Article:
- psychological - many researches believe that psychological factors also play a part in the hallucination experience.
There are a bewildering amount of theories about hallucinations - perhaps reflecting the complexity of the human mind. It is very likely that hallucinations don't occur due to one factor but probably a combination of many.
There are also numerous medical conditions where hallucinations have been experienced. Below are the most familiar complaints, but the list is not exhaustive:
1. Mental health conditions:
The psychotic disorders such as Schizophrenia, schizo affective disorder, delusional disorder, paraphrenia all have hallucinations as one of the main symptoms. In addition people with Bi-polar Affective Disorder and major depression that develop psychotic episodes are also known to produce hallucinations. It is also possible for people who are extremely stressed and anxious to have mild auditory hallucinations. In addition, those who have suffered a recent bereavement may also have these experiences.
2. Medical conditions:
Ailments that affect the central nervous system can cause hallucinations. Examples are:
- Brain Tumours, stroke, dementia.
- Delerium tremens (D.T's) - a severe manifestation of alcohol withdrawal that has, as one of the many medical symptoms, visual hallucinations.
- High fevers.
- Amputation of a limb - this can produce a very distressing condition called 'Phantom Limb Syndrome', where the person can still feel sensations and even pain in the limb that is no longer there.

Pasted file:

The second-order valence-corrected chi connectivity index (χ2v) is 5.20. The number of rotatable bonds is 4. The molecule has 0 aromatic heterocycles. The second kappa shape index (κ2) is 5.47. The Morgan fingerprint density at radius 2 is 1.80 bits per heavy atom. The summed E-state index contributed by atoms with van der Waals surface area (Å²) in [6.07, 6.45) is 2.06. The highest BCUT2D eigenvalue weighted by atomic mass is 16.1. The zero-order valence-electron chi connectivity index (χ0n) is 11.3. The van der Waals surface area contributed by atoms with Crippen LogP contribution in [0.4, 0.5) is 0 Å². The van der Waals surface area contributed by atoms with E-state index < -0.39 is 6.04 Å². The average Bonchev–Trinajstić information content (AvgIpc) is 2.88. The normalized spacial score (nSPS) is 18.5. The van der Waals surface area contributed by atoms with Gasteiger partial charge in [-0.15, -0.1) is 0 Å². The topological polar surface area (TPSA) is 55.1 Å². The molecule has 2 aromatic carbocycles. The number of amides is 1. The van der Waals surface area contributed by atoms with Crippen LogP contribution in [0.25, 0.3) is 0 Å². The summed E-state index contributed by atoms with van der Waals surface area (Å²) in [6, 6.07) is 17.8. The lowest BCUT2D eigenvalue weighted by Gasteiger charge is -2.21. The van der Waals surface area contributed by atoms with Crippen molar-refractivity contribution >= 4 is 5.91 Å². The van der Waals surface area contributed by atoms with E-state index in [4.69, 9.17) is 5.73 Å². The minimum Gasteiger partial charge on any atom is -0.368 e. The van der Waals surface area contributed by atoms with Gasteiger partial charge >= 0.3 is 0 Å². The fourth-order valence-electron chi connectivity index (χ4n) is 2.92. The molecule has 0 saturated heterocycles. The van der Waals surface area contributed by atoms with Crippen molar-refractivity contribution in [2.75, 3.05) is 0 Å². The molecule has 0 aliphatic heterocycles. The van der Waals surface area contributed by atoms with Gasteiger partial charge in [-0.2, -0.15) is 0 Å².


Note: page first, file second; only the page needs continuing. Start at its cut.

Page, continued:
- Hepatic encephalopathy - a condition of the liver where toxins build up affecting the brain.
- Encephalitis - infection of the brain by the Herpes virus where taste and smell hallucinations are the most common.
- Severe fatigue/sleep deprivation.
3. Sensory deprivation:
In an environment where the usual external stimuli such as - light, sight, sounds, smells are significantly reduced or absent, hallucinations can occur. In addition, people who have experienced extensive periods of time isolated from others can also experience sensory deprivation leading to hallucination. Various experiments carried out in sensory deprivation on healthy people found that in many cases, after only 15 minutes of secluding the participants from sights, sounds and smells, hallucinations were generated.
It's not just illegal substances that cause hallucinations. Many prescribed medications can also have this distressing affect. At times the hallucinations experienced may be just a one off, but it can also be a symptom of drug-induced psychosis. Many of the hallucinations that are drug induced are often visual. People have reported seeing lights, colours and shapes that resemble animal or human figures. Some of their hallucinations are misperceptions. For example a coat on a hanger is seen as a person.
5. Hypnagogic & hypnopompic hallucinations:
These are hallucinations that can be visual, auditory or any other type occurring between the transition periods of waking to sleeping (hypnagogic) or from sleeping to waking (hypnopompic). They are usually of very short duration but on occasion can last longer. In many cases these hallucinations occur with people who suffer from narcolepsy which is excessive day time sleepiness. However, people who are healthy can also experience them.
Hallucinations are only a small part of what can happen within the brain. The reasons for hallucinations and why the brain should produce them under so many different circumstances is still a mystery. What we can be sure of is that if the enigma of hallucinations is solved, it will give one of the greatest insights into the working of the human brain - but it will also no doubt stimulate further puzzles.